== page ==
Authors
Ronald Laymon
Ohio State University
Abstract
The use of idealizations and approximations in scientific explanations poses a problem for traditional philosophical theories of confirmation since, strictly speaking, these sorts of statements are false. Furthermore, in several central cases in the history of science, theoretical predictions seen as confirmatory are not, in any usual sense, even approximately true. As a means of eliminating the puzzling nature of these cases, two theses are proposed. First, explanations consist of idealized deductive-nomological sketches plus what are called modal auxiliaries, i.e., arguments showing that if the idealizations used in the initial conditions are improved, then there will be an improvement in the prediction. Second, a theory is confirmed if it can be shown that its idealized sketches can be improved; similarly, a theory is disconfirmed if its idealized sketches cannot be improved. Several examples are given to illustrate both confirmation and disconfirmation achieved by means of the modal auxiliary. These cases are compared with Scriven's bridge example.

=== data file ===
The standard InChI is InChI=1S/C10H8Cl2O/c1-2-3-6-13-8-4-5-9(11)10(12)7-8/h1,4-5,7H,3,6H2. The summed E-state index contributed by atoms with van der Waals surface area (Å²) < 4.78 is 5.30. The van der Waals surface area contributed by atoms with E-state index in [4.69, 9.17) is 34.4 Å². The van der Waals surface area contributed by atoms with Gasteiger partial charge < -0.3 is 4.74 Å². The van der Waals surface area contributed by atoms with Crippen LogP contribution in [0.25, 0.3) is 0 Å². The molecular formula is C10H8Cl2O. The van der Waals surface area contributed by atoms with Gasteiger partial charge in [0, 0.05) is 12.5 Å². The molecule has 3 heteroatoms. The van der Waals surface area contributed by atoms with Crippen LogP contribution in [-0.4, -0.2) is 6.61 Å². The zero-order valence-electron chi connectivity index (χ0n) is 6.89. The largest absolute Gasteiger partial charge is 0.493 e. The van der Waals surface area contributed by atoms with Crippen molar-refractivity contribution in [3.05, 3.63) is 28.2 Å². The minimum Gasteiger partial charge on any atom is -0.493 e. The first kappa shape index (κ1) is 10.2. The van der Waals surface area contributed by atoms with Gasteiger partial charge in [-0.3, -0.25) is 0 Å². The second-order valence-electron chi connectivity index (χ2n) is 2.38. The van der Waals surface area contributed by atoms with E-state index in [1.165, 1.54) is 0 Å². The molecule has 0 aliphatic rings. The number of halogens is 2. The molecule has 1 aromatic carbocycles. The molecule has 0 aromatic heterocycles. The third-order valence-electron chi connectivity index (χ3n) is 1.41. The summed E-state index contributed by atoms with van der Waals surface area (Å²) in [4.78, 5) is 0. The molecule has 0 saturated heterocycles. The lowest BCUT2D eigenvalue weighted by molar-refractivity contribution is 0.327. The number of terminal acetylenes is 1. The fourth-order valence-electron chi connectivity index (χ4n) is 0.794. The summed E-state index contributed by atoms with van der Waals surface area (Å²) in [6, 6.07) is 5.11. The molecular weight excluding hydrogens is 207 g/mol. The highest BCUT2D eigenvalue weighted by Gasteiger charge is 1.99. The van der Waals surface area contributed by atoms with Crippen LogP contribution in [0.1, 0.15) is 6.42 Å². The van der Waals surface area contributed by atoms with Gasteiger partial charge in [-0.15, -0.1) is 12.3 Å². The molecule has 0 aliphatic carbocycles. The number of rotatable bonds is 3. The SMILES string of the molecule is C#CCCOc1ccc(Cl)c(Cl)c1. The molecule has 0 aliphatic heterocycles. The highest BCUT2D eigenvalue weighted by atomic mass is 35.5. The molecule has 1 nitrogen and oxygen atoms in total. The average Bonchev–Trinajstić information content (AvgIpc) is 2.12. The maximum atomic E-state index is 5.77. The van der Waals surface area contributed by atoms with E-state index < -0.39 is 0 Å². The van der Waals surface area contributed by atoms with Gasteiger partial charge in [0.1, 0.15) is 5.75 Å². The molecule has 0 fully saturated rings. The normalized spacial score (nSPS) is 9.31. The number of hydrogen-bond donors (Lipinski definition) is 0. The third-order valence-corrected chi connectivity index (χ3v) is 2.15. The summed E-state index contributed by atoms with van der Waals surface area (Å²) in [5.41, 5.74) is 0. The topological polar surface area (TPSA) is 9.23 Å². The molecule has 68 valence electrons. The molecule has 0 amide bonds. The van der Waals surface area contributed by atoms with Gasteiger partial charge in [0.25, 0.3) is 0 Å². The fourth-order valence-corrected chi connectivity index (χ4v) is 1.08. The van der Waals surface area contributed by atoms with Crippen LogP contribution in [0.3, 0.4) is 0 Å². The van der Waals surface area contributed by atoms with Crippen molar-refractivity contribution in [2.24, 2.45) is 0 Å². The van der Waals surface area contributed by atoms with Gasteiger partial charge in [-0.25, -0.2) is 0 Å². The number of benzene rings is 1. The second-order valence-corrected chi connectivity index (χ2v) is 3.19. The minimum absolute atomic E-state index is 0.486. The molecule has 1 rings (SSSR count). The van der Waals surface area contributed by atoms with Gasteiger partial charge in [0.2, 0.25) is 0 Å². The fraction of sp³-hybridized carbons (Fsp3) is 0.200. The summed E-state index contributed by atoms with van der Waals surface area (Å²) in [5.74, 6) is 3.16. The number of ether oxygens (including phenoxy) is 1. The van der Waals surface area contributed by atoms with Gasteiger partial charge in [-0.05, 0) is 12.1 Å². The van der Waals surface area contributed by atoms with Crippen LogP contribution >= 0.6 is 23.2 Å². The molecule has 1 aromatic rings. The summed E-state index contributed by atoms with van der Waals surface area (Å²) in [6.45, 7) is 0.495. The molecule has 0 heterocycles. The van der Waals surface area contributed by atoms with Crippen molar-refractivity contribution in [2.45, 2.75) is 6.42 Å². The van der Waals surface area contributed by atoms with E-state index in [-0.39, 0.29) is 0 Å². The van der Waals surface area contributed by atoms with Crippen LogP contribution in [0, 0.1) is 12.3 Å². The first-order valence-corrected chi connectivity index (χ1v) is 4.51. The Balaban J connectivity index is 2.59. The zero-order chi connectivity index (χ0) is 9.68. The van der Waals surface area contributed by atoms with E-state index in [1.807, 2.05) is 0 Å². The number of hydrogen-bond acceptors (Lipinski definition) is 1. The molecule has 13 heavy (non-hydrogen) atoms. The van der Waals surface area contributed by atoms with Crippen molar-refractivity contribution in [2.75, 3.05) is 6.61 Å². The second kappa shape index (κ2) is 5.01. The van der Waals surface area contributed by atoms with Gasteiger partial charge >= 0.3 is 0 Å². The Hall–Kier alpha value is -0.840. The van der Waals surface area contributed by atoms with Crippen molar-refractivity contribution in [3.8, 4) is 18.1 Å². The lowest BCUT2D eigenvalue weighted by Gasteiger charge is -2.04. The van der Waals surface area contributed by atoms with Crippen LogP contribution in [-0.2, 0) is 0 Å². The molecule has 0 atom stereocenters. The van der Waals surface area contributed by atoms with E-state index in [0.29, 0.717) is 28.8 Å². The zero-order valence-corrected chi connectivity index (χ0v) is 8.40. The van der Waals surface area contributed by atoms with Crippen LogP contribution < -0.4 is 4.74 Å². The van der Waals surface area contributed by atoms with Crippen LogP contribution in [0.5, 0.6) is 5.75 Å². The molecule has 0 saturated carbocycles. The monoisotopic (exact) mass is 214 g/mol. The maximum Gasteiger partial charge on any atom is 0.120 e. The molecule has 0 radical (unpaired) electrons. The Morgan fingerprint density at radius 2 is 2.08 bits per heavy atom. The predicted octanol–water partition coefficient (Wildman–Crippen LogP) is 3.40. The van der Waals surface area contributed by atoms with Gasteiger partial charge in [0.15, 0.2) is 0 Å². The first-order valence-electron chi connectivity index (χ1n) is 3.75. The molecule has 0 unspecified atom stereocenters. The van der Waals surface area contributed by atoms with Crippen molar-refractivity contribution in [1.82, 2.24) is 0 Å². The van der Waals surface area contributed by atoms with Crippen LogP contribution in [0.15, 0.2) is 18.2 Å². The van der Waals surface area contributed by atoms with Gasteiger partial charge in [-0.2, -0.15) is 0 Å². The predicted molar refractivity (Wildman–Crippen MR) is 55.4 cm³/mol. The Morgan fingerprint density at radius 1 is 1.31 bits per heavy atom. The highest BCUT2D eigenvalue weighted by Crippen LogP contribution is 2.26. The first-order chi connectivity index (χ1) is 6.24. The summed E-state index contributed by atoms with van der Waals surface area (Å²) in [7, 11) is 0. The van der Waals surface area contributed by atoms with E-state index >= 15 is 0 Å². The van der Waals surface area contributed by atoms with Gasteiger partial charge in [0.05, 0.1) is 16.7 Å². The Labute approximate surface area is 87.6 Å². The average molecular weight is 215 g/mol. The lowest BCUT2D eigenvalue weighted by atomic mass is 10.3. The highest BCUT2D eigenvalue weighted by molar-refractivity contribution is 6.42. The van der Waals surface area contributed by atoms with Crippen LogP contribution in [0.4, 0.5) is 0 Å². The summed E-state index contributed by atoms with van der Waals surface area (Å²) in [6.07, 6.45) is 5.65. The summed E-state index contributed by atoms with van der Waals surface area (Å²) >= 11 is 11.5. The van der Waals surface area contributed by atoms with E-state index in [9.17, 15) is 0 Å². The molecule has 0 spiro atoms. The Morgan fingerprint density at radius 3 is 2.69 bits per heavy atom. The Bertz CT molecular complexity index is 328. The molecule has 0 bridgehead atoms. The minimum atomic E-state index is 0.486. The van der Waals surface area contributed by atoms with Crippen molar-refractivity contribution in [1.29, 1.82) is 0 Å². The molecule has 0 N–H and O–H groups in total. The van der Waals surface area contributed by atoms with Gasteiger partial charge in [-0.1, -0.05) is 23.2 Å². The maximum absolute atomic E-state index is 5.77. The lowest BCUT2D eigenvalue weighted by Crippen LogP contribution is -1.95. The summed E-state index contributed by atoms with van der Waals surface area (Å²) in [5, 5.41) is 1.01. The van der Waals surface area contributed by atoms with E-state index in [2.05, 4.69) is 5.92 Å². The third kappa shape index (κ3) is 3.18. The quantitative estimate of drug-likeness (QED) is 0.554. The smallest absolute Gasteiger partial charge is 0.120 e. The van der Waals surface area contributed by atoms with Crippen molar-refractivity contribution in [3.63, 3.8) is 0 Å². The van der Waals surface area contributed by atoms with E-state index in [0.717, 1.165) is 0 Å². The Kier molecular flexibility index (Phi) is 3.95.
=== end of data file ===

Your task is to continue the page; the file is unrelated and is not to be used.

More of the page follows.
Keywords Idealisation   Confirmation   Explanation   Philosophy of Science
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Idealization and Modeling.Robert W. Batterman - 2009 - Synthese 169 (3):427-446.
Laws and Models in a Theory of Idealization.Chuang Liu - 2004 - Synthese 138 (3):363 - 385.

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